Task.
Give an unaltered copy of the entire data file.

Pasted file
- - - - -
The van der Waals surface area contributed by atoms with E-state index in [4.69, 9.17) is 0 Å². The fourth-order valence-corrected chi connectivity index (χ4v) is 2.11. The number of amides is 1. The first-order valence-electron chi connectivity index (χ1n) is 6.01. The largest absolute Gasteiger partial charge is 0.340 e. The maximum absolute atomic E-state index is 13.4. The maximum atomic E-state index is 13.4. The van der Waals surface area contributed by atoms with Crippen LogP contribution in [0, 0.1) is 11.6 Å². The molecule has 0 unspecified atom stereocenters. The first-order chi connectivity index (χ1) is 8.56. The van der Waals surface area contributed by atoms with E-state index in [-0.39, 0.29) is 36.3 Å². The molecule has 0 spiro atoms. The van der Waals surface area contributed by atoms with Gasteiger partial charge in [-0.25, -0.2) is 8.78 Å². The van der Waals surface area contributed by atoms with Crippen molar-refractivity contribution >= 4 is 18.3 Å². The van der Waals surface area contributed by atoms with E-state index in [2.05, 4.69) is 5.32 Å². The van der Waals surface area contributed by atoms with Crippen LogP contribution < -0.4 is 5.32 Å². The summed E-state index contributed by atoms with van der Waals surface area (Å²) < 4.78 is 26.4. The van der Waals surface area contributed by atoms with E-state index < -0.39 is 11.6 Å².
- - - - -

The van der Waals surface area contributed by atoms with E-state index in [4.69, 9.17) is 0 Å². The fourth-order valence-corrected chi connectivity index (χ4v) is 2.11. The number of amides is 1. The first-order valence-electron chi connectivity index (χ1n) is 6.01. The largest absolute Gasteiger partial charge is 0.340 e. The maximum absolute atomic E-state index is 13.4. The maximum atomic E-state index is 13.4. The van der Waals surface area contributed by atoms with Crippen LogP contribution in [0, 0.1) is 11.6 Å². The molecule has 0 unspecified atom stereocenters. The first-order chi connectivity index (χ1) is 8.56. The van der Waals surface area contributed by atoms with E-state index in [-0.39, 0.29) is 36.3 Å². The molecule has 0 spiro atoms. The van der Waals surface area contributed by atoms with Gasteiger partial charge in [-0.25, -0.2) is 8.78 Å². The van der Waals surface area contributed by atoms with Crippen molar-refractivity contribution >= 4 is 18.3 Å². The van der Waals surface area contributed by atoms with E-state index in [2.05, 4.69) is 5.32 Å². The van der Waals surface area contributed by atoms with Crippen LogP contribution < -0.4 is 5.32 Å². The summed E-state index contributed by atoms with van der Waals surface area (Å²) < 4.78 is 26.4. The van der Waals surface area contributed by atoms with E-state index < -0.39 is 11.6 Å².